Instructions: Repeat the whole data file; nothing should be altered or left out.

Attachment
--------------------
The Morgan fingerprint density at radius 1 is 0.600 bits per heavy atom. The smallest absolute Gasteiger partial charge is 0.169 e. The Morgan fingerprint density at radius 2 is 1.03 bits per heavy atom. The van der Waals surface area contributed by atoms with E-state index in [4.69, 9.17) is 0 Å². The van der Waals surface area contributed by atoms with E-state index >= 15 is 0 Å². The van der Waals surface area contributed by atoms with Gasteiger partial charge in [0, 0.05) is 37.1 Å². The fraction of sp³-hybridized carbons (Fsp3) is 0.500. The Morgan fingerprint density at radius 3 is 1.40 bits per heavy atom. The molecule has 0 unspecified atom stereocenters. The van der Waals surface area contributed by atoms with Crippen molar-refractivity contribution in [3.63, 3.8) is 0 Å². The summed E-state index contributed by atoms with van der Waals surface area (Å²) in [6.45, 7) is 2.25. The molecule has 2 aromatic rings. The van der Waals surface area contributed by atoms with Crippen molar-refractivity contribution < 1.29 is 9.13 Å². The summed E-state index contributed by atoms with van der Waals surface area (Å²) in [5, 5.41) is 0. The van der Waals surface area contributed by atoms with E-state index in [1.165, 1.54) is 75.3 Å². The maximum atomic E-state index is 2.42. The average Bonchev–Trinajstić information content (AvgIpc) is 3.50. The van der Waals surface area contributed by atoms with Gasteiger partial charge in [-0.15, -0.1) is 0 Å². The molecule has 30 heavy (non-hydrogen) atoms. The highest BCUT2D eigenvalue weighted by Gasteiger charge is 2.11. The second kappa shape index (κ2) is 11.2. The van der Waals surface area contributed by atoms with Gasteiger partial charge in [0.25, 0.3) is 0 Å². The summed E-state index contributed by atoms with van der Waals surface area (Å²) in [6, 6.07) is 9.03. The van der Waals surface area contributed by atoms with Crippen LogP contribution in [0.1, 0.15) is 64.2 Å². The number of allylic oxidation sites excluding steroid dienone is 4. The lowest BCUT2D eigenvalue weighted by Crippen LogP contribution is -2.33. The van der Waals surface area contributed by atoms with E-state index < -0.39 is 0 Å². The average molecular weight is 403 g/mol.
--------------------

The Morgan fingerprint density at radius 1 is 0.600 bits per heavy atom. The smallest absolute Gasteiger partial charge is 0.169 e. The Morgan fingerprint density at radius 2 is 1.03 bits per heavy atom. The van der Waals surface area contributed by atoms with E-state index in [4.69, 9.17) is 0 Å². The van der Waals surface area contributed by atoms with E-state index >= 15 is 0 Å². The van der Waals surface area contributed by atoms with Gasteiger partial charge in [0, 0.05) is 37.1 Å². The fraction of sp³-hybridized carbons (Fsp3) is 0.500. The Morgan fingerprint density at radius 3 is 1.40 bits per heavy atom. The molecule has 0 unspecified atom stereocenters. The van der Waals surface area contributed by atoms with Crippen molar-refractivity contribution in [3.63, 3.8) is 0 Å². The summed E-state index contributed by atoms with van der Waals surface area (Å²) in [6.45, 7) is 2.25. The molecule has 2 aromatic rings. The van der Waals surface area contributed by atoms with Crippen molar-refractivity contribution < 1.29 is 9.13 Å². The summed E-state index contributed by atoms with van der Waals surface area (Å²) in [5, 5.41) is 0. The van der Waals surface area contributed by atoms with E-state index in [1.165, 1.54) is 75.3 Å². The maximum atomic E-state index is 2.42. The average Bonchev–Trinajstić information content (AvgIpc) is 3.50. The van der Waals surface area contributed by atoms with Gasteiger partial charge in [-0.15, -0.1) is 0 Å². The molecule has 30 heavy (non-hydrogen) atoms. The highest BCUT2D eigenvalue weighted by Gasteiger charge is 2.11. The second kappa shape index (κ2) is 11.2. The van der Waals surface area contributed by atoms with Gasteiger partial charge in [0.25, 0.3) is 0 Å². The summed E-state index contributed by atoms with van der Waals surface area (Å²) in [6, 6.07) is 9.03. The van der Waals surface area contributed by atoms with Crippen LogP contribution in [0.1, 0.15) is 64.2 Å². The number of allylic oxidation sites excluding steroid dienone is 4. The lowest BCUT2D eigenvalue weighted by Crippen LogP contribution is -2.33. The van der Waals surface area contributed by atoms with E-state index < -0.39 is 0 Å². The average molecular weight is 403 g/mol.